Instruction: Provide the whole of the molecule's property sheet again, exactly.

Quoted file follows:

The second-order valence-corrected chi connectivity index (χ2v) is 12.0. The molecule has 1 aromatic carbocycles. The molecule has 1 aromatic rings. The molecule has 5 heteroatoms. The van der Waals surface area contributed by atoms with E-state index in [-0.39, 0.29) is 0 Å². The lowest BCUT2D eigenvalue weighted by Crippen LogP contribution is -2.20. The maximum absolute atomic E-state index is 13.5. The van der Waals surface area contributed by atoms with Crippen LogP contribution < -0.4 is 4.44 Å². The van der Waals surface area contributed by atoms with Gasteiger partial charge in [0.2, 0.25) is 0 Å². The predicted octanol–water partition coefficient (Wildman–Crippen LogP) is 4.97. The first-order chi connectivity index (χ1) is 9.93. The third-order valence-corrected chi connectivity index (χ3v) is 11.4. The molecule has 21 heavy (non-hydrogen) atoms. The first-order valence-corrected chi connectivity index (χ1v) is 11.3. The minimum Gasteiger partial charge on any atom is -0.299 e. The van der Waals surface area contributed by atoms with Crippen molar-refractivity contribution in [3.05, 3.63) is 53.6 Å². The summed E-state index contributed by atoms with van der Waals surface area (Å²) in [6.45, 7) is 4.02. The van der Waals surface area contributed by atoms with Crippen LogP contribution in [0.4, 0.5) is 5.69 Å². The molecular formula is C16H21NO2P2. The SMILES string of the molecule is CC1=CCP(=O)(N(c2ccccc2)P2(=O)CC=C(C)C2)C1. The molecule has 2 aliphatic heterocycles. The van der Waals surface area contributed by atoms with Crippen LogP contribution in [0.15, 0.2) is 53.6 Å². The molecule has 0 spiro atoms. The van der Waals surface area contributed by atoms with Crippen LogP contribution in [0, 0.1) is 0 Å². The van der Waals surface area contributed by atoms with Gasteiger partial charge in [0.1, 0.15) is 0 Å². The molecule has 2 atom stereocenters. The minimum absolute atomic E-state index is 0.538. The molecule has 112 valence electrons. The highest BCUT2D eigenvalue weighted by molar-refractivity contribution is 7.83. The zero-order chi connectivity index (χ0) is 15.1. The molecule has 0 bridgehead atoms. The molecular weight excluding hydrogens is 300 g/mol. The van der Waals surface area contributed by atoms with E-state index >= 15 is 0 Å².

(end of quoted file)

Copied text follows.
The second-order valence-corrected chi connectivity index (χ2v) is 12.0. The molecule has 1 aromatic carbocycles. The molecule has 1 aromatic rings. The molecule has 5 heteroatoms. The van der Waals surface area contributed by atoms with E-state index in [-0.39, 0.29) is 0 Å². The lowest BCUT2D eigenvalue weighted by Crippen LogP contribution is -2.20. The maximum absolute atomic E-state index is 13.5. The van der Waals surface area contributed by atoms with Crippen LogP contribution < -0.4 is 4.44 Å². The van der Waals surface area contributed by atoms with Gasteiger partial charge in [0.2, 0.25) is 0 Å². The predicted octanol–water partition coefficient (Wildman–Crippen LogP) is 4.97. The first-order chi connectivity index (χ1) is 9.93. The third-order valence-corrected chi connectivity index (χ3v) is 11.4. The molecule has 21 heavy (non-hydrogen) atoms. The first-order valence-corrected chi connectivity index (χ1v) is 11.3. The minimum Gasteiger partial charge on any atom is -0.299 e. The van der Waals surface area contributed by atoms with Crippen molar-refractivity contribution in [3.05, 3.63) is 53.6 Å². The summed E-state index contributed by atoms with van der Waals surface area (Å²) in [6.45, 7) is 4.02. The van der Waals surface area contributed by atoms with Crippen LogP contribution in [0.4, 0.5) is 5.69 Å². The molecular formula is C16H21NO2P2. The SMILES string of the molecule is CC1=CCP(=O)(N(c2ccccc2)P2(=O)CC=C(C)C2)C1. The molecule has 2 aliphatic heterocycles. The van der Waals surface area contributed by atoms with Crippen LogP contribution in [0.15, 0.2) is 53.6 Å². The molecule has 0 spiro atoms. The van der Waals surface area contributed by atoms with Crippen LogP contribution in [0, 0.1) is 0 Å². The van der Waals surface area contributed by atoms with Gasteiger partial charge in [0.1, 0.15) is 0 Å². The molecule has 2 atom stereocenters. The minimum absolute atomic E-state index is 0.538. The molecule has 112 valence electrons. The highest BCUT2D eigenvalue weighted by molar-refractivity contribution is 7.83. The zero-order chi connectivity index (χ0) is 15.1. The molecule has 0 bridgehead atoms. The molecular weight excluding hydrogens is 300 g/mol. The van der Waals surface area contributed by atoms with E-state index >= 15 is 0 Å².